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Oregon Wine for Burgundy Lovers

 

“Ask Avalon” Question For the Day, from Raphe Reeves,  Unwine’d

“Name three Oregon wines for a Burgundy lover to try.”

Every week we ask our Facebook readers for questions about wine. This week we answer Raphe Reeves’, a blogger and videographer about wine and food.  Here’s our answer:

Well, we tried to narrow it to three wines, and came up with three wineries instead: Eyrie, Evening Land, and Evesham Wood. And no, we didn’t intentionally go for wineries that start with “E”!

Evening Land Vineyards

A strong connection to Burgundy has influenced Evening Land’s wines since its inception. Evening Land Vineyards’ (ELV) consulting winemaker is the world famous Dominique Lafon (at right.)

Burgundy connoisseur, fan of Domaine Lafon,  and  founder of ELV, Mark Tarlov, talked Lafon into coming to Oregon when Evening Land was about to produce its first vintage. Dominique liked what he found and agreed to visit Oregon several times a year and consult on vineyard management and winemaking.

“I believe in the spirit of the Côte de Beaune—it is in me,” said Lafon, who has managed his family’s estate, Domaine des Comtes Lafon in Meursault since 1987. “With ELV’s Seven Springs Vineyard, we work with the land and the soils in the traditional way, looking to create the right balance in the glass.”

For a Burgundy lover, we recommend any of the ELV wines but suggest trying their white Burgundies. Their top of the line Chardonnay right now is the 2009 Chardonnay Seven Springs Summum, made from a section of the vineyard that Lafon likes best.

Evening Land’s top of the line “Summum” Chardonnay is a powerful, polished wine. An enticing, subtly floral scent of citrus and peach explodes from the glass, leading to a surge of fresh lemon, tropical fruit, and mineral flavors. Sensuous creaminess tinged with spice anchors the long, luxurious, intense finish. – Jean

Eyrie Vineyards

One of Oregon’s most distinguished founding wineries, Eyrie’s French connection is famous. In 1979, at the Olympiades of the Wines of the World held in Paris, Eyrie’s 1975 Reserve Pinot noir became the first American wine to successfully compete against the renowned Pinot noirs of Burgundy. The next year Eyrie Pinot noir was rated second only to Drouhin’s Chambolle-Musigny 1959, and by only two-tenths of a point.

Eyrie founder and winemaker David Lett kept to his decidedly Burgundian-influenced style for over 30 years,  no matter what the current trend. His best wines are drinking well after 25+ years, as proven at a tasting of 29 vintages of Pinot noir last year and a similar tasting of Chardonnay the year before.

Below, opening 25 vintages of Eyrie Oregon Chardonnay

We suggest the Eyrie Pinot noir Estate 2009 $29.38 as a good example of Oregon Pinot with a Burgundian twist. Wine Advocate reviewed it and said: “The 2009 Pinot Noir Estate is an elegant, spicy, savory wine that is complete on the palate from start to finish. Seamless and lengthy, it can be approached now but should provide enjoyment for another 6-7 years. 92 pts.”

One of Oregon’s best Chardonnays is Eyrie owner jason Lett’s Black Cap Chardonnay 08 $53.95. Black Cap is his personal label and very little is made, so you don’t see much about it or find it in stores. He made fewer than 100 cases in 2008. If there’s an aristocracy of Oregon wine, this Chardonnay ranks high among the noble.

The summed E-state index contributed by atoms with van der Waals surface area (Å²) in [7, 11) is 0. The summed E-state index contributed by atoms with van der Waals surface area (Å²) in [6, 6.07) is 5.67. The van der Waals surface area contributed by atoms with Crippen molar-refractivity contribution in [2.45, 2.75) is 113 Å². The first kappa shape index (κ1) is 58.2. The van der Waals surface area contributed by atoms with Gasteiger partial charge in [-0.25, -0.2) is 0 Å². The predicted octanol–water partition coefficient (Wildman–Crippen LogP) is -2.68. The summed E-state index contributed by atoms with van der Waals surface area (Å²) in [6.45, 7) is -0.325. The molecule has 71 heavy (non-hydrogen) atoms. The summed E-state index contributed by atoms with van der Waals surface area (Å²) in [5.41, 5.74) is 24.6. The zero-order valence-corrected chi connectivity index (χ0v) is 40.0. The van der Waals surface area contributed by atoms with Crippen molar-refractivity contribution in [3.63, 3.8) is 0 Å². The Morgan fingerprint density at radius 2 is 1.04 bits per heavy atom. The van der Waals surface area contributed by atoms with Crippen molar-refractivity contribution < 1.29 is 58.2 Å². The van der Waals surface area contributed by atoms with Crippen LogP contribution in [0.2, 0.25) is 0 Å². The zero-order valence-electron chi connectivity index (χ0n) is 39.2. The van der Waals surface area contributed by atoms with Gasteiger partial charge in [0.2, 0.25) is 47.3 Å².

Elegant and sensuous, Black Cap Chardonnay also has a powerful side. It explodes with rich pear and apricot, honey, and stones. As it unfurls, lemon and jasmine enter the scene. Refined, focused, and built for long-term aging, Jason’s Chardonnays are helping the world take notice of Oregon Chardonnay.

Evesham Wood

Founder and longtime owner of Evesham Wood, Russ Raney, is deeply influenced by Burgundian winemaking practices. While he sold Evesham to Erin Nuccio last year, he continues to consult for the winery and travels to France each summer to learn more about their wines. Erin is expanding and enhancing Russ’s wines and vineyard, and has the same respect for Burgundian techniques.

Below, Evesham Wood’s Le Puits Sec Vineyard

One of Raney’s greatest French influences was the renowned Henri Jayer, of Vosne-Romanée, Burgundy. Wine Spectator calls the now retired Jayer a “dean of Burgundy winemakers.”

“I was introduced to Jayer’s wines by a friend from my retailer days,” Raney said, “and I started corresponding with him. He was very helpful and very forthcoming with information on his winemaking techniques. Eventually I met him and saw first hand what he was doing. There are a lot of little details about his winemaking technique that I collected.”

We recommend the Evesham Wood Cuvee J 2009 $39.55 if you can find it. We have a tiny bit available at the store.

The 2009 Cuvee J opens with a nose of classic Burgundy – compelling and complex, multi-layered and detailed. An amazing swirl of tension between elegant fruit and fresh turned earth and herbs. Made from the best six barrels of Pinot from the vintage, a scant 120 cases.

For years, Cuvee “J” has been one of those truly cult wines – a must-have passionate Oregon Pinot noir collectors. It is released and sells out in a few days. Part of the foundation of my cellar, I’ve been collecting it since 1996. Cuvee “J” usually needs cellaring – it’s subtle, refined, mysterious, ever changing, and unforgettable.

Read the complete article about Evesham Wood and Russ’s winemaking.

So there it is, three wineries and four wines we think will inspire a Burgundy lover to delve into the wonderful range of Oregon wine.

Comments?

Jean

3 Responses to Oregon Wine for Burgundy Lovers

  1. Raphe Reeves June 12, 2012 at 1:08 pm #

    Thanks so much for providing this feedback in regards to my question. Cheers…

  2. Lura Siglin June 13, 2012 at 6:36 pm #

    Is there any wine that is organic????

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